The two levers were located to the drivers left. The outer lever operated the brakes on the rear wheel and served as a parking brake. The inner lever when pulled back released the high-speed clutch putting the forward gears into neutral via a roller and cam arrangement and engaged the reverse band.
Somewhere around unit 850, some models were produced with a third pedal between the first two for reverse thus replacing the lever system. This became standard at about unit 1000. In addition, the brake lever was modified to serve as a release for the high-speed clutch as it was pulled back slightly. Pulling it back further kept the car in neutral and applied the brakes on the rear wheels.
Beginning with the 1909 models, a three pedal conversion kit ($15) for the early cars was made available through authorized dealers. Low production numbers and the passing of almost a full century have made the two pedal version of the Model T quite rare. Today these first series Model T’s are an almost entirely forgotten chapter in automotive history.
Almost as obscure today is the wide array of aftermarket parts available to buyers who wanted to personalize their T, to make it more modern or to adapt it to a wide array of applications.
With the Forma Tractor kit offered by the Knickerbocker Motors Company of New York City, for $178, in 1919 a Ford Runabout could be converted into a tractor in just fifteen minutes, according to advertisement. Promotion for this intriguing adaptation also noted, “…it will not only permit the farmer to handle his cultivation problems with great economy and dispatch, but is so adapted to his Ford that it can be attached or detached within less than thirty minutes, and therefore will not deprive him of the use of his car as a pleasure vehicle…”
In the same year, the Tractor-Train Company of Los Angeles offered the Moore Auxiliary Transmission for all “Ford Cars or Trucks.” “Don’t accept substitutes insist upon a Moore Auxiliary Transmission.” “All Moore Equipped Fords Have 4 Forward/2 Reverse Speeds” to “Double Your Original Power.” In addition, this company also offered “The Moore Service Brake for Ford Cars.”
Gray & Davis of Boston offered a “Starter that spins the Ford engine in zero weather.” The Laurel Motors Corporation of Anderson, Indiana, manufactured a conversion kit to transform the lowly Ford into a masterpiece of mechanical prowess with overhead valves and dual overhead cams.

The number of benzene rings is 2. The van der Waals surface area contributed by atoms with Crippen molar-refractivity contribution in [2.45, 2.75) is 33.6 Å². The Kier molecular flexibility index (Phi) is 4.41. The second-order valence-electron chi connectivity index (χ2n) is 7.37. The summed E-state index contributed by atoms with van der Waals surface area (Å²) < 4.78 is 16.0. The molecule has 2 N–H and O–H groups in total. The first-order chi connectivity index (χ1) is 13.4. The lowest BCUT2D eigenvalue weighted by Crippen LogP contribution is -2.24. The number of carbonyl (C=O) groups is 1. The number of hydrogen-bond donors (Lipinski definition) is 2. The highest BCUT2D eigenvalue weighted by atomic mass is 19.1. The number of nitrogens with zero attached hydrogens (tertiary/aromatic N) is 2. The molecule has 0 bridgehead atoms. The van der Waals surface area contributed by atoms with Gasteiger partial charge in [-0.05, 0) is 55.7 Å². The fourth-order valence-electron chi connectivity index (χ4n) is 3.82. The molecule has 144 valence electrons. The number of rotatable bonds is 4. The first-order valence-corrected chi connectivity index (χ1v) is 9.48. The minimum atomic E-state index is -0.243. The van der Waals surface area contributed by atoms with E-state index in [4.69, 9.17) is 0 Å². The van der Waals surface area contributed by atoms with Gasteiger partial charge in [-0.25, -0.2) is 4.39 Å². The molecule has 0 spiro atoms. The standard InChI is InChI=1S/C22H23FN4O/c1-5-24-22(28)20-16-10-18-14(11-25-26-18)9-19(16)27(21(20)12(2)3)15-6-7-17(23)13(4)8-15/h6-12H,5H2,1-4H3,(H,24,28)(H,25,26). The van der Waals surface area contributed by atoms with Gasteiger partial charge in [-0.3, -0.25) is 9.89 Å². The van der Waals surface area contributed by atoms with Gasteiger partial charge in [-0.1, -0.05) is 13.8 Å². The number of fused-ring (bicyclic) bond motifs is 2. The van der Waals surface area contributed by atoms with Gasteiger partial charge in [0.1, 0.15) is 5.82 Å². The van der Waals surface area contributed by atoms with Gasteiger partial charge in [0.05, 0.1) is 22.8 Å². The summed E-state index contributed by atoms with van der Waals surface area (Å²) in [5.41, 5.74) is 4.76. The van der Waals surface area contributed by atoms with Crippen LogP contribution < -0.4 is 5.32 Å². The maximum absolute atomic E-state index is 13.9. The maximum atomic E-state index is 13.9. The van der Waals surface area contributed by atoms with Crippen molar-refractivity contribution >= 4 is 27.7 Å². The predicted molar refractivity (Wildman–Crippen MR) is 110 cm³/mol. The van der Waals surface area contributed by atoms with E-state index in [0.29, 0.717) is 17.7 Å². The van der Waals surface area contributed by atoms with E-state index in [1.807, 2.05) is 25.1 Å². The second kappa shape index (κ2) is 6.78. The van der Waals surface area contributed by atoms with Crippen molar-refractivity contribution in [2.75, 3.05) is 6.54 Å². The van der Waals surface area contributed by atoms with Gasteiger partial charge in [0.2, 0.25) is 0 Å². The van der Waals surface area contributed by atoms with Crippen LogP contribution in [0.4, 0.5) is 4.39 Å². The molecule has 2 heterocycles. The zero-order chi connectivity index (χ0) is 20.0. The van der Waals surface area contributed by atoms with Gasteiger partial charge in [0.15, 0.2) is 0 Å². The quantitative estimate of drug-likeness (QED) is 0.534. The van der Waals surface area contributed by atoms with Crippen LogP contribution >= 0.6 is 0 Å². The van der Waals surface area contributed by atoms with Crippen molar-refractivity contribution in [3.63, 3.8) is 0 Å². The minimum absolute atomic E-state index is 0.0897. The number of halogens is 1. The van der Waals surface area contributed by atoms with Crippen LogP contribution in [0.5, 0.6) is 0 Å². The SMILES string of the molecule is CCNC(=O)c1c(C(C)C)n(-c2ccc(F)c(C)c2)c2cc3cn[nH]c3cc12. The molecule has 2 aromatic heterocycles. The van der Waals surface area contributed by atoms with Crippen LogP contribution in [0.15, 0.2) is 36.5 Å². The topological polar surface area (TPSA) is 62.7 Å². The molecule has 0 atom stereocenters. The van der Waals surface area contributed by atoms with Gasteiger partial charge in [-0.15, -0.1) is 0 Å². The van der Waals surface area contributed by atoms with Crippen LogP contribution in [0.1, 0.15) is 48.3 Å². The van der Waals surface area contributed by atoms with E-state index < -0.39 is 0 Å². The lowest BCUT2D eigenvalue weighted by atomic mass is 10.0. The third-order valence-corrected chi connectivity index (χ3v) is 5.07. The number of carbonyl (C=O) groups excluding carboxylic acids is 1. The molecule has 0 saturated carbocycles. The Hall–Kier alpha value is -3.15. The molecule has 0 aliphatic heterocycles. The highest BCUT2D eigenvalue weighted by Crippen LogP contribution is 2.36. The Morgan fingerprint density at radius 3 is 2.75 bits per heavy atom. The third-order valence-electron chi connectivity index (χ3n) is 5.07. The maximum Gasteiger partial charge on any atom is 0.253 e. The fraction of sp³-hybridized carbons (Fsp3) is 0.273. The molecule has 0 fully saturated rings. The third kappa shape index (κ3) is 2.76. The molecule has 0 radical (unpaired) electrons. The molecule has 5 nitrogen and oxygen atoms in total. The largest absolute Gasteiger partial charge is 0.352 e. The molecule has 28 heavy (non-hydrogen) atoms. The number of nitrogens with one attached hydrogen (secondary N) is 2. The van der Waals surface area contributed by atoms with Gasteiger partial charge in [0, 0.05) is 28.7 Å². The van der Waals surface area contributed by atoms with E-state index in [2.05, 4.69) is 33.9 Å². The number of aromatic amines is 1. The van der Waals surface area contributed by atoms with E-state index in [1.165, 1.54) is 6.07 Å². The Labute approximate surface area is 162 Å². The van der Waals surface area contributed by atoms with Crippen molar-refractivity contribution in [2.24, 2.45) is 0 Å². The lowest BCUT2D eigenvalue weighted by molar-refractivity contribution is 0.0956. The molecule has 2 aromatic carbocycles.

The A.H. Fox Gun Company, “Makers of the Finest Gun in the World,” also manufactured a Fox Proof Lock designed exclusively for Fords, a “Rigid-Noiseless-Thief Proof” carrier for 2 tires and a reserve gasoline tank that “Warns You Before Running out of Gasoline”. Supplying after market parts for Fords became such a big business for this company an entire division was established to manufacture “Fox-Proof Ford necessities.”
The Spartan simplicity of the Model T presented the owner with almost unlimited possibilities in regards to modification. To meet this need hundreds of companies produced a dizzying variety of products from four-wheel drive conversion kits to odometers, from oil gauges to starters.
The first generation Model T and the wide diversity of products devised to take full advantage of this amazing little cars adaptability are now an almost forgotten chapter. However, with the recent resurgence of interest in antique automobiles, this obscurity may be short lived and soon we may again see four wheel drive Model T Fords at the tractor pull.

DAVID AND GOLIATH

For more than three quarters of a century the American automobile industry has been dominated by giants; namely Ford, GM and Chrysler. However, even in a land of giants there are those bold enough to challenge them for the throne, or at least a portion of the kingdom. In the automotive realm, these are known generally as the independents.
A few of these companies such as Hudson, Packard and Studebaker are rather well known, especially in the over fifty crowd. Others, however, such as Auburn, Stutz, or Pierce-Arrow are to a large degree forgotten except among automotive enthusiasts.
As a result, few are aware of the many contributions made by these companies. Even fewer are aware that the demise of the independent also marked the end for the dominance of the American industry for there was no longer any contribution to the big three except from foreign shores.
From its inception in 1900, the Auburn was a solid but average automobile with little to make it stand out from the hundreds of others produced during the same period. In1924 when E.L. Cord assumed the position of general manager this chapter closed and another began.